The stars are given by a team of inspectors (all well-trained, full-time employees of Michelin across the world) who remain determinedly anonymous. Gwendal says that while he is often recognised, nobody knows what the inspectors look like. Often, he has been at a restaurant and noticed an inspector eating a quiet meal at a nearby table. While the chef and the serving staff greet Gwendal warmly, they have no idea that the men who will actually rate the restaurant are sitting only a few tables away.


   The Michelin Guide is now a big international operation because of its many global outposts. (There are offices in 15 countries.) But it follows a strict Church and State policy, Gwendal and Elisabeth do not rate restaurants. They will never interfere in the work of the inspectors who can do their jobs unconcerned by commercial considerations and unburdened of the need to make the Guide pay for itself.


   Gwendal takes those burdens on his shoulders and though the Guide shares a warm relationship with its tire company parent, it is independent and self-sufficient.


The Ducasse Experience


I have time for just one dinner in Paris and wonder how to make it memorable. In the end, I don’t have to try too hard. The brilliant and elegant Emmanuelle Perrier, the backbone of the Ducasse empire, is kind enough to invite me to dinner.


   Alain Ducasse has many restaurants in Paris but Emmanuelle chooses one that is nearly as sparkling and glamorous as herself. We go to the flagship Ducasse restaurant at the Le Meurice which is great for me because it is across the road from my hotel.


   Chefs with more than one grand restaurant have different attitudes to the menus. The great Swedish Chef Bjorn Frantzen who has three stars for his restaurants in Singapore and Stockholm once told me that he conceives of every recipe for each dish at every one of his gastronomic restaurants down to the last detail including even the brand of each product to be used. (It can’t be any old vinegar; it has to be the one Bjorn used while creating the dish). So, guests get the Frantzen experience even if they eat in Singapore while Bjorn is in Stockholm.


   Ducasse has a completely different attitude. He selects the chefs, not the dishes. Once he is convinced that the chef is supremely gifted and understands the group’s philosophy, he encourages him to put his own personality on the menu. (This is why so many great chefs have emerged from Ducasse’s kitchens: Massimo Bottura, Mauro Colagreco, Clare Smyth etc)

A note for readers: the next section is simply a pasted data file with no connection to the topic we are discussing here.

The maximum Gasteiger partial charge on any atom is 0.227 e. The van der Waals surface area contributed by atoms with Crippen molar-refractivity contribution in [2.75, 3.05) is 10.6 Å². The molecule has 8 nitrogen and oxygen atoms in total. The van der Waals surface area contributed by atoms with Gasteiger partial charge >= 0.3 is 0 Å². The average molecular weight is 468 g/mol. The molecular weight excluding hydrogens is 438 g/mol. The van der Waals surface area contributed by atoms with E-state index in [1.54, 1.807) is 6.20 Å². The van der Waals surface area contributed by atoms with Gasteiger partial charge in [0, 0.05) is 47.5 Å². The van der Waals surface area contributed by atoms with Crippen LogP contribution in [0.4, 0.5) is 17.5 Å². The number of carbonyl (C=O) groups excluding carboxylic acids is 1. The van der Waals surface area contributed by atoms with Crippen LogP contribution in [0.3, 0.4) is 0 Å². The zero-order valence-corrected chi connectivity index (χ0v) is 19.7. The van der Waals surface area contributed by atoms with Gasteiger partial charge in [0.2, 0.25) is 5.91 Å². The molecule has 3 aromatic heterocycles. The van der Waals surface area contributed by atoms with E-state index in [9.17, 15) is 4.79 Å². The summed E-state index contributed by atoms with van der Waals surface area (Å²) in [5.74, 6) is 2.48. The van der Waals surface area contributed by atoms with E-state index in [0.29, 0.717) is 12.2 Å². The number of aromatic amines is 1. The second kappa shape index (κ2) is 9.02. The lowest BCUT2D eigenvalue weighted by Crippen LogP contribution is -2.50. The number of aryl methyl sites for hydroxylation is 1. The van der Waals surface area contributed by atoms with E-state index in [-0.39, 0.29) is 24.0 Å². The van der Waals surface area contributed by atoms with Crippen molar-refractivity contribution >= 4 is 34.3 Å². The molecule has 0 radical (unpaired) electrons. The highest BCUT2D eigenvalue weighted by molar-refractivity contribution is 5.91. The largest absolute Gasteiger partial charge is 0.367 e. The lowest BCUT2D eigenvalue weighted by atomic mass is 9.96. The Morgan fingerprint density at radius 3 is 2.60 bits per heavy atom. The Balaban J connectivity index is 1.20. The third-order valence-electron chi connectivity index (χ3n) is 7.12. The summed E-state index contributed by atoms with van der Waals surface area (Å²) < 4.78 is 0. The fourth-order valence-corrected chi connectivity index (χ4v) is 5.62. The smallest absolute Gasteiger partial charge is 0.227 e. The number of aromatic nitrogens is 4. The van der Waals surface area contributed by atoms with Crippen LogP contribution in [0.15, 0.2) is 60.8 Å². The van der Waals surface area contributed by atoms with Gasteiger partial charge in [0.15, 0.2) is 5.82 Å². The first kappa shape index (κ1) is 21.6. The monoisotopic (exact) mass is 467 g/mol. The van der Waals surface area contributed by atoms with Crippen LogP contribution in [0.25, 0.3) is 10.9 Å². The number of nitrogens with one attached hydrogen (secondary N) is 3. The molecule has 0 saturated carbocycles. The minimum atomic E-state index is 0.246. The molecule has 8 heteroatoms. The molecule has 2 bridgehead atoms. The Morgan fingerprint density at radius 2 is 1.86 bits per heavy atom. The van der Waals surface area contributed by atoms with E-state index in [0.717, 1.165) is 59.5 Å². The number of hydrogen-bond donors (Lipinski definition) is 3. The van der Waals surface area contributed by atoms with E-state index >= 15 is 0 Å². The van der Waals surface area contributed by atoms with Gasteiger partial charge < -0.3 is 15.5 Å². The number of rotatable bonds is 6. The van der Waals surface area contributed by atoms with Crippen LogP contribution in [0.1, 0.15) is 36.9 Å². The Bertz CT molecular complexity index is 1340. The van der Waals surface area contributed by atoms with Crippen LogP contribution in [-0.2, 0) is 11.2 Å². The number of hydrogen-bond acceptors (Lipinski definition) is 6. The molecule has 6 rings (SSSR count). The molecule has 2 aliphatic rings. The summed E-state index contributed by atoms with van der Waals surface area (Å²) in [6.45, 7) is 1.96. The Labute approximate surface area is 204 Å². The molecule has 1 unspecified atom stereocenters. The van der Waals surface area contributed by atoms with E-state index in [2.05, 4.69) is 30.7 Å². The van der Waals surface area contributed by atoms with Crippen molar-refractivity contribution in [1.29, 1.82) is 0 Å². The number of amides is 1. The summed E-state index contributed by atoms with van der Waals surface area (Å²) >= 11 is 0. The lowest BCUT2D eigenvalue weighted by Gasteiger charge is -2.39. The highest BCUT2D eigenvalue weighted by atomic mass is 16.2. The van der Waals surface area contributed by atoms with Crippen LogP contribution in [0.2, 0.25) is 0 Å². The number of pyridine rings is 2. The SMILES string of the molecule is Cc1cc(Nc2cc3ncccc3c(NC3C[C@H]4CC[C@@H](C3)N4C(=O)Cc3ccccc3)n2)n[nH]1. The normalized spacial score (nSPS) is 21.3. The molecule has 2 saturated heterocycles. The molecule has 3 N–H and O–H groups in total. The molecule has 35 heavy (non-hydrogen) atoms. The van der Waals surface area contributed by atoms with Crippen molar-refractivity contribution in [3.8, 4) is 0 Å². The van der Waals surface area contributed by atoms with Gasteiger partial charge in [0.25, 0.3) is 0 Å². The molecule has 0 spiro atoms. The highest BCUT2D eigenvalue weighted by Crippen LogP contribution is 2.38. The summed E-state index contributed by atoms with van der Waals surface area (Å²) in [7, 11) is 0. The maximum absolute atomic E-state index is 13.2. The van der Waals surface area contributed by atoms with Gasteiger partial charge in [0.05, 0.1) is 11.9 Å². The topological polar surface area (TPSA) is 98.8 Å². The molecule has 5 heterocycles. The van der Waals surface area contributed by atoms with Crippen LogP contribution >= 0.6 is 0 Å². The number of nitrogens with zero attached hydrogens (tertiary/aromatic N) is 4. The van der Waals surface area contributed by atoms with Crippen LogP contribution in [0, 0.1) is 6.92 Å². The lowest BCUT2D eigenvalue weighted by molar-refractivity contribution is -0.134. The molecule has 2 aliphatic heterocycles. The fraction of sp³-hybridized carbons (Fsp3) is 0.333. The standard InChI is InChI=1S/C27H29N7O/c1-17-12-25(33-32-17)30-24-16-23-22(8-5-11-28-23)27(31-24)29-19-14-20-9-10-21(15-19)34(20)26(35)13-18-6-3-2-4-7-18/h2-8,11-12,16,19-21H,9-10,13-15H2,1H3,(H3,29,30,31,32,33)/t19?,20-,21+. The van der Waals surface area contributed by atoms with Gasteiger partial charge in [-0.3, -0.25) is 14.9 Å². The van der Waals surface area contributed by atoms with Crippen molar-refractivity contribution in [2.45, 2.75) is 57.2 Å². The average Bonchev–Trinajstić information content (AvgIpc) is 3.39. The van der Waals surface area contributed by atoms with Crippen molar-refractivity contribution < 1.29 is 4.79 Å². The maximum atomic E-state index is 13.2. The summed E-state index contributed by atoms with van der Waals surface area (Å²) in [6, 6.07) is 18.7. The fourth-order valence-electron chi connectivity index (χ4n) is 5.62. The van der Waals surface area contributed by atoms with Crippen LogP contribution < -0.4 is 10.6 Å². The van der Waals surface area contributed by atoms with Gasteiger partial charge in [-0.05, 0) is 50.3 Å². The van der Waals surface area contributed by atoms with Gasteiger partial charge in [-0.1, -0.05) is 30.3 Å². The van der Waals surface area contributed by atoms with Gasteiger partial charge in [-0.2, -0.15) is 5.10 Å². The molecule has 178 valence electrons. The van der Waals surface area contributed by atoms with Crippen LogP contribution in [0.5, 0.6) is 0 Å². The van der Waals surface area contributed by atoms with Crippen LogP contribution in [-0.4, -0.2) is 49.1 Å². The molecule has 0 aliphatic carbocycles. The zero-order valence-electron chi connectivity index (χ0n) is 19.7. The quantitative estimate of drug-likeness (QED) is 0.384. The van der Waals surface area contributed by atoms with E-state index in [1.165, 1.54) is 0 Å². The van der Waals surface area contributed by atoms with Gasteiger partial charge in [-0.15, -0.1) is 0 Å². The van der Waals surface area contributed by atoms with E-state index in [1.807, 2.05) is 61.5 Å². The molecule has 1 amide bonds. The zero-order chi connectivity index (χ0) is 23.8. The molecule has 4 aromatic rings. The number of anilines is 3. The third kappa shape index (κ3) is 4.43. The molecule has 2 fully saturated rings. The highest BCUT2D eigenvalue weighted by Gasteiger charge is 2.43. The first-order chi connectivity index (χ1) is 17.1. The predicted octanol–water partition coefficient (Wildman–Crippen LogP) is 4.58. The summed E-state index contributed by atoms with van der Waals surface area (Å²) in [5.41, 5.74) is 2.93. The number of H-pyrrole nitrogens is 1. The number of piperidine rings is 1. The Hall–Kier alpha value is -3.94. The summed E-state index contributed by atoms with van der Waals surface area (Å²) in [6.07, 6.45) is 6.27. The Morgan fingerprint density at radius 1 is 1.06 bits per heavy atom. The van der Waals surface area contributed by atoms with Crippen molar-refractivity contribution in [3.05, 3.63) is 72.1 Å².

Sometimes chefs will include some of Ducasse’s signature dishes (say, the Rum Baba) but each menu will be different because each chef is different. Often chefs will turn to Ducasse for guidance and he will always give it.


   Emmanuelle took me to the Le Meurice kitchen before we ate so that I could meet the chef. The first surprise was the youthfulness of the kitchen team. Chef Amaury Bouhours is only 35 or so and the rest of the team is not much older. This is a next generation Ducasse kitchen with chefs who share their mentor’s view that French cuisine has the ability to adapt and learn from cuisines from all over the world. Amaury serves amuse-bouches to go with the champagne we drink in the kitchen and the influences are apparent: Japanese, Chinese and Korean. He, himself, is a great traveller. He once flew to Delhi with his wife, hired a car and then drove around Rajasthan for a month, eating at little restaurants everywhere they went.


   The meal is spectacular; everything you would expect of a great restaurant. But it is also light and fresh. The room is filled with overdressed beautiful people, some of whom are probably quite famous (the Couture Week crowd) but the service is the same for every table. There is no VIP culture here


My Pretty Woman Moment


Two things to do before I leave for the airport the next day. I have a coffee with Titika Rapanaki-Bigot whose name is forever associated with Westin Paris from even before it became the Westin. She has been here since it was the Paris Intercontinental. All good hotels have one senior employee who becomes the public face of the property and the person regular guests turn to. At the Westin, Titika is that person: All regulars feel we are her guests. And it completely personalises the hotel experience.


   And a final lunch at Benoit, a century-old bistro that serves traditional dishes (I had the snails and the cassoulet) with a dash of excellence: Ducasse brought the restaurant in 2005 and it now has a Michelin star.


   The food is wonderful but I have my own Pretty Woman moment, when, as I am extracting a snail from its shell, the shell escapes from my grasp and flies across the room.


   It is a Michelin starred restaurant so they pretend not to have noticed. They pick the shell up discreetly and act like nothing has happened.


   Ah Paris! Lovely, charming and discreet!



Posted On: 30 Jan 2024 09:30 AM